Guioa is a genus of about 78 rainforest tree species known to science, which constitute part of the plant family Sapindaceae. They have a wide distribution, ranging from throughout Malesia, in Burma, Cambodia, Vietnam, Thailand, Malay Peninsula, Borneo, Sumatra, Philippines, Java, Flores, Timor, Sulawesi, Moluccas, New Guinea, further southwards through the east coast of Queensland and New South Wales, Australia and further eastwards to the Pacific Islands, including Tonga, New Caledonia, Fiji and Samoa.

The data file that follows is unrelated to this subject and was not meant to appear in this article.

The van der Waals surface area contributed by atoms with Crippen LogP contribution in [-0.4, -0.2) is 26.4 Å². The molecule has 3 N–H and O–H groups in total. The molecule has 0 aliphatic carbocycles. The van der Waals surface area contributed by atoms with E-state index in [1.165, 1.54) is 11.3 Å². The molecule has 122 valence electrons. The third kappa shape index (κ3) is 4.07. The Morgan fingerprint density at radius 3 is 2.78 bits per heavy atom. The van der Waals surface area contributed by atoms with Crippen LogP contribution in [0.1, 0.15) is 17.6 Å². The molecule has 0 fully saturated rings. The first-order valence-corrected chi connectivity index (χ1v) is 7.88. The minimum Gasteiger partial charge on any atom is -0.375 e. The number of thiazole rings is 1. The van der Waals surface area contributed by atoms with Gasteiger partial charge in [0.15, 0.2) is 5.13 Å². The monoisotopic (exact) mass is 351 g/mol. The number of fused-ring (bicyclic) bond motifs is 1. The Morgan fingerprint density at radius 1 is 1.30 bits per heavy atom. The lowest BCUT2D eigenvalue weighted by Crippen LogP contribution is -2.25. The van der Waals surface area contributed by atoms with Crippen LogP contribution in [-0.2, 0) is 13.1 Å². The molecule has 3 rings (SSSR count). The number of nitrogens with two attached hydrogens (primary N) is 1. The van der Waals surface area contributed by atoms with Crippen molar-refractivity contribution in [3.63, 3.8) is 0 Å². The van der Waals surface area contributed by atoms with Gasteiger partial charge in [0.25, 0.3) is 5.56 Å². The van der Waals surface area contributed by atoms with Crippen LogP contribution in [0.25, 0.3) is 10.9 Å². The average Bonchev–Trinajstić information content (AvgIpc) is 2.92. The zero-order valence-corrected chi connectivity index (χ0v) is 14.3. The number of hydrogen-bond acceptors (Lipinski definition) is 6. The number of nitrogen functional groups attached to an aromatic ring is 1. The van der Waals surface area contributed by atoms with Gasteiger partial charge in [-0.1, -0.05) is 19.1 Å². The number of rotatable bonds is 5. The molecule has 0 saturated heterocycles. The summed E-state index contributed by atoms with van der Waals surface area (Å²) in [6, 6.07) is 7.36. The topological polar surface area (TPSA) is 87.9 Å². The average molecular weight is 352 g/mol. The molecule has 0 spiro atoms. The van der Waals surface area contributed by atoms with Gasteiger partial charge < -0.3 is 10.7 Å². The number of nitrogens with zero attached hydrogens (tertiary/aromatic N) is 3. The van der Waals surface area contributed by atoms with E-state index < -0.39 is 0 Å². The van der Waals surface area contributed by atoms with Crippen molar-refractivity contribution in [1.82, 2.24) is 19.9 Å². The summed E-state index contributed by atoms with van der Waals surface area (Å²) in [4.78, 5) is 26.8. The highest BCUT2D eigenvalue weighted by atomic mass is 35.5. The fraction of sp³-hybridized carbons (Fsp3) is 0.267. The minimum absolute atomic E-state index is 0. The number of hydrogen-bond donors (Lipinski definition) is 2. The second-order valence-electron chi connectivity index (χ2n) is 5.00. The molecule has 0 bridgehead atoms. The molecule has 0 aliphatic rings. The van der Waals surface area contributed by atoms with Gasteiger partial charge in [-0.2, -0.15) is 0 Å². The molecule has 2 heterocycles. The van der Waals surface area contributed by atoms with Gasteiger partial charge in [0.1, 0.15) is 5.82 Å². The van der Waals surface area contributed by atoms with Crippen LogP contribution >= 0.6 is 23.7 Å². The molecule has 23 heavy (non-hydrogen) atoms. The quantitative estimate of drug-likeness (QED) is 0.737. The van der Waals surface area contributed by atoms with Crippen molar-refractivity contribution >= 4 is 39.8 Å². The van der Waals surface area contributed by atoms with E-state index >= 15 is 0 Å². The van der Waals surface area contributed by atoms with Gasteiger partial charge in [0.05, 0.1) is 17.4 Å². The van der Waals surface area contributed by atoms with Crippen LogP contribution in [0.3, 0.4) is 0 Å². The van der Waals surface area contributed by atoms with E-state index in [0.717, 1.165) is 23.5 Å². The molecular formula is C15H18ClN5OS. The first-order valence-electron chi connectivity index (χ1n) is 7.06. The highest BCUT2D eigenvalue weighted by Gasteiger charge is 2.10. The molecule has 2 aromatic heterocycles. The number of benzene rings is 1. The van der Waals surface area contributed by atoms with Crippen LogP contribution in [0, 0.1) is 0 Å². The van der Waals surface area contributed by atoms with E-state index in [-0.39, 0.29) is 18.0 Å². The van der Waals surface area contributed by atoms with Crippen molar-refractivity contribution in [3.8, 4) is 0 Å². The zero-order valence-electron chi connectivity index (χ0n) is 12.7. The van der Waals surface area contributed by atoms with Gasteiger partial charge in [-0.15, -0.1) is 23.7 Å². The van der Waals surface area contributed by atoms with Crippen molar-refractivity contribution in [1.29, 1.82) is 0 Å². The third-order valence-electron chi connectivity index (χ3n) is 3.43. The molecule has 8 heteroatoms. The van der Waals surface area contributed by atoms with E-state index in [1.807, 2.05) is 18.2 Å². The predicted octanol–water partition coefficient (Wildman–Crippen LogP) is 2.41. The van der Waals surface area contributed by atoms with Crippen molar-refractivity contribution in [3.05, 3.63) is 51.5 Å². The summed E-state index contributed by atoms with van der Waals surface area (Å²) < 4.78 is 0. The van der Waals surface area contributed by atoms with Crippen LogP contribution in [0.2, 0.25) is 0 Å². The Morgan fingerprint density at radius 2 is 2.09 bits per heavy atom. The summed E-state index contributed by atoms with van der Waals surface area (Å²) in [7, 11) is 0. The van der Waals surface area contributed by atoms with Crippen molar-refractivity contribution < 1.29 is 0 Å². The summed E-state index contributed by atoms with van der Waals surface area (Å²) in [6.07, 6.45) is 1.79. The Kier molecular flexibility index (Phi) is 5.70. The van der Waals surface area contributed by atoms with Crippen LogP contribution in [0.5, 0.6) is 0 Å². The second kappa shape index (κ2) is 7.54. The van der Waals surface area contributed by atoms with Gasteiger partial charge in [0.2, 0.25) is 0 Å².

At global, national and regional government scales, many Guioa species have been threatened with extinction, as officially recognised by the International Union for Conservation of Nature (IUCN) and by continental, national and local governments. Twenty five species, or more, have official IUCN global conservation statuses of either "critically endangered", "endangered" or "vulnerable" (to global extinction).
The Australian species are known to the logging industry as cedars, though they have no direct relationship with true cedars or the Australian members of the Meliaceae which are known as cedars.